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Several countries claim credit for the invention of pasta, including China, Japan, France and Italy. According to some sources, Marco Polo introduced pasta into Italy upon his return from China at the end of the 13th century.
While the exact origins of pasta remain obscure, industrial fabrication is known to have begun in Naples at the beginning of the 15th century. It did not become popular, however, until the 19th century, when the process of drying pasta, which greatly improved its keeping qualities, was discovered.

Nutritional information

In the Western hemisphere, good-quality pasta is made from durum wheat, a variety of hard wheat that is rich in protein, with a high gluten content and a relatively low starch content. The wheat grains are ground into fine particles (semolina) or into flour. In several countries, including Canada, pasta is enriched with B vitamins (thiamine, riboflavin and niacin) and sometimes with iron. Also available on the market are high-protein pastas in which eggs and whey powder are added to the water and semolina mixture. Ground pea pods provide the fiber supplement in fiber-enriched pasta.

Pasta has the reputation of being an energy-giving but calorie-rich food. In fact, it is not the pasta itself that is the major source of calories, but rather what is added to it: butter, cream and cheese. In order to reduce the calorie content of pasta dishes, choose vegetable and herb sauces instead of rich, high-fat sauces made with cream. You can also reduce the quantity of meat in sauces and use poultry whenever possible. To cut down on saturated fats, replace butter with olive oil.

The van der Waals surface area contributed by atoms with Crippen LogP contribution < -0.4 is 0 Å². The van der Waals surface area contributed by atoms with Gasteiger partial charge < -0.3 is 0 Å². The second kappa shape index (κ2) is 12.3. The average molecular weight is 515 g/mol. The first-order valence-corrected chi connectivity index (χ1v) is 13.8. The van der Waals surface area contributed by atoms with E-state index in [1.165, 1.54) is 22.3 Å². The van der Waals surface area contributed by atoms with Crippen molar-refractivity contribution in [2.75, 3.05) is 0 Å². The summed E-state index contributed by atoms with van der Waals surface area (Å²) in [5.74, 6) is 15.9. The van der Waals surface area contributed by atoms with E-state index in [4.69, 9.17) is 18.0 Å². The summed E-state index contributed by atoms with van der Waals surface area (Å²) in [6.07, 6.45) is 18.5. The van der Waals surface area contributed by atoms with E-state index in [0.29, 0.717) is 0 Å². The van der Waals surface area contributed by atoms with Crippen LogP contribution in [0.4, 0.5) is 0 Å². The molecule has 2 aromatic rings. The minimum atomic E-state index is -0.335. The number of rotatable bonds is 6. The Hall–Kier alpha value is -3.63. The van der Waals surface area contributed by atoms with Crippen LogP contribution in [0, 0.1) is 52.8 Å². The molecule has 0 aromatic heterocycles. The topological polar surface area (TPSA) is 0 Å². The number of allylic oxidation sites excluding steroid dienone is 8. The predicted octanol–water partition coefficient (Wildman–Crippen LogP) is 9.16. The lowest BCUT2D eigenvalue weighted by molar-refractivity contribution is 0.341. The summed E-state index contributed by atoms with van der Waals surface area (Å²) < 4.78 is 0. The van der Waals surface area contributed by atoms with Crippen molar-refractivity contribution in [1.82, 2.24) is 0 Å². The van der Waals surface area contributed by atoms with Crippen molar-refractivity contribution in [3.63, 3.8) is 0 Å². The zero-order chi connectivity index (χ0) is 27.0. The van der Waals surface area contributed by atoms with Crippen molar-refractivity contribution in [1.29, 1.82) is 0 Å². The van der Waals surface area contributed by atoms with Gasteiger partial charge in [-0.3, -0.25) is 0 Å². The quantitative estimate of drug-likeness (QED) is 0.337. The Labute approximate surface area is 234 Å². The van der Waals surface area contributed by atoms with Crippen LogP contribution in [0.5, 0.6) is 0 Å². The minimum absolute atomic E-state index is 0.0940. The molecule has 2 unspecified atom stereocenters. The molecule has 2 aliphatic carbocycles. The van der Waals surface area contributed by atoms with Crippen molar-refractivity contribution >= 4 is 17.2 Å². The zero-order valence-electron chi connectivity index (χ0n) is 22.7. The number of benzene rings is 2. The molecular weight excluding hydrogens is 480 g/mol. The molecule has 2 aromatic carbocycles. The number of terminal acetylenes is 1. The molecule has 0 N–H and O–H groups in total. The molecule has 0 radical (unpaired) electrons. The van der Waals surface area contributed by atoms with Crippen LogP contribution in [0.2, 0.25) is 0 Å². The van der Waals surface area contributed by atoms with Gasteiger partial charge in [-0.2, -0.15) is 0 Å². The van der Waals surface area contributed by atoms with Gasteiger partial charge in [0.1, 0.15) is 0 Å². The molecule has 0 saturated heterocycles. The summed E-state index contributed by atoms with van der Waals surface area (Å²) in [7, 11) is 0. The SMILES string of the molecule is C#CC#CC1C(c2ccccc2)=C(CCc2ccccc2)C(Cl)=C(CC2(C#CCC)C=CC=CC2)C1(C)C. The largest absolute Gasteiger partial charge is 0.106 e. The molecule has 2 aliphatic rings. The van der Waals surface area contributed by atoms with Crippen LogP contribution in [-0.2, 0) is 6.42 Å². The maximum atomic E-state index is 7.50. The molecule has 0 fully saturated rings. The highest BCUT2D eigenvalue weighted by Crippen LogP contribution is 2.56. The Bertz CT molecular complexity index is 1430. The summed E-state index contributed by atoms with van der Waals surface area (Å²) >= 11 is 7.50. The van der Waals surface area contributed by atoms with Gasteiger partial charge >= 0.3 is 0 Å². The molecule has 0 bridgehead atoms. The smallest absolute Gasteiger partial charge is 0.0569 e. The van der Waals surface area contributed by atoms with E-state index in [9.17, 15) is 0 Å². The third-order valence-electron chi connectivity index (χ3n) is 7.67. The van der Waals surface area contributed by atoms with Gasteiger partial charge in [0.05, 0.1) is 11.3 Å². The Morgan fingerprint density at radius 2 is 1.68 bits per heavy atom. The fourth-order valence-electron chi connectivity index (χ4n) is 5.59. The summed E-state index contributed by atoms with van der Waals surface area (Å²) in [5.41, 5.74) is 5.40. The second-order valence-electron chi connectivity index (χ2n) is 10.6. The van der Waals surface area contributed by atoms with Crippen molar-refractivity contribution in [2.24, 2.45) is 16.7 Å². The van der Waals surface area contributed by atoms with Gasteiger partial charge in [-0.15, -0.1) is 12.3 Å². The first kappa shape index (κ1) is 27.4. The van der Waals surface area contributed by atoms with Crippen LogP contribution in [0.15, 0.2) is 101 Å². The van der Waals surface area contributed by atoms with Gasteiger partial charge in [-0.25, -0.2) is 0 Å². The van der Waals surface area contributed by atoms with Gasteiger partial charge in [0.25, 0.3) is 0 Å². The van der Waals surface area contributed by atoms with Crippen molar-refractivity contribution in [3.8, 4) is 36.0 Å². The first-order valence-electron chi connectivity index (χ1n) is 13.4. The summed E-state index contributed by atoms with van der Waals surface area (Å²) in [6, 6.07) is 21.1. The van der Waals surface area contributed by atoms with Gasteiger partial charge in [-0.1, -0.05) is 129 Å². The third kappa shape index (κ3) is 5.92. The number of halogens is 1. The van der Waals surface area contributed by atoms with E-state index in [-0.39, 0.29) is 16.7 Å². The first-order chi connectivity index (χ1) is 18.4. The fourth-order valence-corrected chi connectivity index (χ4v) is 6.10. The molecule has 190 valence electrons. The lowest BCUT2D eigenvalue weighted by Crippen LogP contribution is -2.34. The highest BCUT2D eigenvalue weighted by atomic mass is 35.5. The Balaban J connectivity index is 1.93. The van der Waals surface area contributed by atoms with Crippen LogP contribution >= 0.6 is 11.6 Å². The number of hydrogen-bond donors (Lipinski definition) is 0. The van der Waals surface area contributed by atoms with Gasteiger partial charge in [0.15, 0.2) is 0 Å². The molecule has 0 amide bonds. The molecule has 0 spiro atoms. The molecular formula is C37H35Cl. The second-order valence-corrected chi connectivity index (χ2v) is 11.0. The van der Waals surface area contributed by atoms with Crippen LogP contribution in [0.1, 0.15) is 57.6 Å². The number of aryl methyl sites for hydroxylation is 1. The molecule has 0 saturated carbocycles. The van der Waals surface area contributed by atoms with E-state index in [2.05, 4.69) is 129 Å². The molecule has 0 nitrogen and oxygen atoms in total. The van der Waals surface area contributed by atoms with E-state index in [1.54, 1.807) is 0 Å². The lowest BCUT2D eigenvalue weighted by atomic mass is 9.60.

Asian noodles

The use of noodles in Asia is believed to date back over 2,000 years. Noodles are known to have been consumed by the Chinese as early as 200 B.C. In the northern regions of China, where the cultivation of wheat is widespread, most noodles are made from this cereal grain, whereas rice noodles are more commonly consumed in southern China.

Wheat noodles

Chinese wheat noodles are yellow or white in color and are usually made from a mixture of wheat, water and salt. Eggs are sometimes added. In Japan, wheat noodles (and sometimes corn noodles) are classified according to size; thin noodles are called somen while thick noodles are called udon.

Rice noodles

Rice noodles are made from rice flour and water and are often fried or added to soups. They should be soaked in cold or lukewarm water for about 20 minutes before being cooked.

Buckwheat noodles

Buckwheat noodles are very popular among the Japanese, who call them soba. They should be cooked in rapidly boiling water until they reach the desired tenderness. In the summertime, they are often served cold with soy sauce.

Wonton wrappers

Wonton are very fine sheets of dough made from wheat, water, eggs, and salt that can be stuffed with meat, fish, vegetables or seafood. They are an Asian version of Italian ravioli.